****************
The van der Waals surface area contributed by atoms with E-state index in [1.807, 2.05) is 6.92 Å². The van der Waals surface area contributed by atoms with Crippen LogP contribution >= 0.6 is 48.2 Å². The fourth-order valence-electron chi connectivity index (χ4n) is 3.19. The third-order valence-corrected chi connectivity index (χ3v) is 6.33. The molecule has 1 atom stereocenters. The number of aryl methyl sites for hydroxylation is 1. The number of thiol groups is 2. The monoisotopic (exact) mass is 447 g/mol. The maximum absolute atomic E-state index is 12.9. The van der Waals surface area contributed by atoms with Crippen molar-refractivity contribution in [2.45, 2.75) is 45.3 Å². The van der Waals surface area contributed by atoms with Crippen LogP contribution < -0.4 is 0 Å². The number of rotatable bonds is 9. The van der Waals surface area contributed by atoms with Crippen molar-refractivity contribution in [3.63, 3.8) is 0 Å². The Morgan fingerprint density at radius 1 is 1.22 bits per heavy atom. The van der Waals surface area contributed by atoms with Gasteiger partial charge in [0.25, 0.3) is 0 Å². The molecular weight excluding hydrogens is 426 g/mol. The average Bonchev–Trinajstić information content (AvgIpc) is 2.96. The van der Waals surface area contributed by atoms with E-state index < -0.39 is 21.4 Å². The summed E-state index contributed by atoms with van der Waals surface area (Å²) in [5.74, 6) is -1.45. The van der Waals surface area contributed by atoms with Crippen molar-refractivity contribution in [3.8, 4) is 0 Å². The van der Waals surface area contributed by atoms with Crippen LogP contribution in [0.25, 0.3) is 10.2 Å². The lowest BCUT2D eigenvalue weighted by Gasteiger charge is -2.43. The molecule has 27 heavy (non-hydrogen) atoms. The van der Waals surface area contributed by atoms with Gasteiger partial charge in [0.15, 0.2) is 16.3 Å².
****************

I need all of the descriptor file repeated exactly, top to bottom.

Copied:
The van der Waals surface area contributed by atoms with E-state index in [1.807, 2.05) is 6.92 Å². The van der Waals surface area contributed by atoms with Crippen LogP contribution >= 0.6 is 48.2 Å². The fourth-order valence-electron chi connectivity index (χ4n) is 3.19. The third-order valence-corrected chi connectivity index (χ3v) is 6.33. The molecule has 1 atom stereocenters. The number of aryl methyl sites for hydroxylation is 1. The number of thiol groups is 2. The monoisotopic (exact) mass is 447 g/mol. The maximum absolute atomic E-state index is 12.9. The van der Waals surface area contributed by atoms with Crippen molar-refractivity contribution in [2.45, 2.75) is 45.3 Å². The van der Waals surface area contributed by atoms with Crippen LogP contribution < -0.4 is 0 Å². The number of rotatable bonds is 9. The van der Waals surface area contributed by atoms with Crippen molar-refractivity contribution in [3.63, 3.8) is 0 Å². The Morgan fingerprint density at radius 1 is 1.22 bits per heavy atom. The van der Waals surface area contributed by atoms with Gasteiger partial charge in [0.25, 0.3) is 0 Å². The molecular weight excluding hydrogens is 426 g/mol. The average Bonchev–Trinajstić information content (AvgIpc) is 2.96. The van der Waals surface area contributed by atoms with E-state index < -0.39 is 21.4 Å². The summed E-state index contributed by atoms with van der Waals surface area (Å²) in [5.74, 6) is -1.45. The van der Waals surface area contributed by atoms with Crippen molar-refractivity contribution in [3.8, 4) is 0 Å². The van der Waals surface area contributed by atoms with Crippen LogP contribution in [0.25, 0.3) is 10.2 Å². The lowest BCUT2D eigenvalue weighted by Gasteiger charge is -2.43. The molecule has 27 heavy (non-hydrogen) atoms. The van der Waals surface area contributed by atoms with Gasteiger partial charge in [0.15, 0.2) is 16.3 Å².